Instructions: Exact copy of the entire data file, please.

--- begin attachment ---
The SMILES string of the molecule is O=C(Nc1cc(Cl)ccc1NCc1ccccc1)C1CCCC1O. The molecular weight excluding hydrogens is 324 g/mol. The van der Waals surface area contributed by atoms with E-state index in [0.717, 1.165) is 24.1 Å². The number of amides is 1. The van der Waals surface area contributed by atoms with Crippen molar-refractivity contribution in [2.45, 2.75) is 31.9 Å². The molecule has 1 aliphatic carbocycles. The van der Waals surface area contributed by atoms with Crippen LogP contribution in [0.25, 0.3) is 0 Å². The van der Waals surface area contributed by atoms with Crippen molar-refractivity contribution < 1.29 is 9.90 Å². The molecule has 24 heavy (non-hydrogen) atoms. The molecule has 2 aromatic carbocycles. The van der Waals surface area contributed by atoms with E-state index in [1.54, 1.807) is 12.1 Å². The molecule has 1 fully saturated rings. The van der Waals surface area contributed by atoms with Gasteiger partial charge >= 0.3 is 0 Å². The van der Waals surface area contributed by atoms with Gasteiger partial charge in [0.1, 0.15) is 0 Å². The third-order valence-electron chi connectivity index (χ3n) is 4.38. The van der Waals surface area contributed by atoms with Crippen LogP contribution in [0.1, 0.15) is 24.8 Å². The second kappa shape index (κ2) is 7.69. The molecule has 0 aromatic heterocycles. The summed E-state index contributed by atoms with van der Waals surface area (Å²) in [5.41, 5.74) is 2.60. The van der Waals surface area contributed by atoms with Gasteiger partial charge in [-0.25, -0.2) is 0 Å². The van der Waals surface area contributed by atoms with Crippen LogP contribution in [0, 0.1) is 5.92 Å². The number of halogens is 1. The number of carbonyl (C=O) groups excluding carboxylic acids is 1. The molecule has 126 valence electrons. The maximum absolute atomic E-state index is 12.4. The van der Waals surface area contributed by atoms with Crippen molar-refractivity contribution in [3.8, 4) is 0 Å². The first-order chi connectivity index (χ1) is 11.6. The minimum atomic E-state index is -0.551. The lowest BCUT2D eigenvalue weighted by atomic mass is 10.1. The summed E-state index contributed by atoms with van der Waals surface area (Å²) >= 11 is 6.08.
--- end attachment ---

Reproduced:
The SMILES string of the molecule is O=C(Nc1cc(Cl)ccc1NCc1ccccc1)C1CCCC1O. The molecular weight excluding hydrogens is 324 g/mol. The van der Waals surface area contributed by atoms with E-state index in [0.717, 1.165) is 24.1 Å². The number of amides is 1. The van der Waals surface area contributed by atoms with Crippen molar-refractivity contribution in [2.45, 2.75) is 31.9 Å². The molecule has 1 aliphatic carbocycles. The van der Waals surface area contributed by atoms with Crippen LogP contribution in [0.25, 0.3) is 0 Å². The van der Waals surface area contributed by atoms with Crippen molar-refractivity contribution < 1.29 is 9.90 Å². The molecule has 24 heavy (non-hydrogen) atoms. The molecule has 2 aromatic carbocycles. The van der Waals surface area contributed by atoms with E-state index in [1.54, 1.807) is 12.1 Å². The molecule has 1 fully saturated rings. The van der Waals surface area contributed by atoms with Gasteiger partial charge >= 0.3 is 0 Å². The van der Waals surface area contributed by atoms with Gasteiger partial charge in [0.1, 0.15) is 0 Å². The third-order valence-electron chi connectivity index (χ3n) is 4.38. The van der Waals surface area contributed by atoms with Crippen LogP contribution in [0.1, 0.15) is 24.8 Å². The second kappa shape index (κ2) is 7.69. The molecule has 0 aromatic heterocycles. The summed E-state index contributed by atoms with van der Waals surface area (Å²) in [5.41, 5.74) is 2.60. The van der Waals surface area contributed by atoms with Gasteiger partial charge in [-0.25, -0.2) is 0 Å². The van der Waals surface area contributed by atoms with Crippen LogP contribution in [0, 0.1) is 5.92 Å². The number of halogens is 1. The number of carbonyl (C=O) groups excluding carboxylic acids is 1. The molecule has 126 valence electrons. The maximum absolute atomic E-state index is 12.4. The van der Waals surface area contributed by atoms with Crippen molar-refractivity contribution in [3.8, 4) is 0 Å². The first-order chi connectivity index (χ1) is 11.6. The minimum atomic E-state index is -0.551. The lowest BCUT2D eigenvalue weighted by atomic mass is 10.1. The summed E-state index contributed by atoms with van der Waals surface area (Å²) >= 11 is 6.08.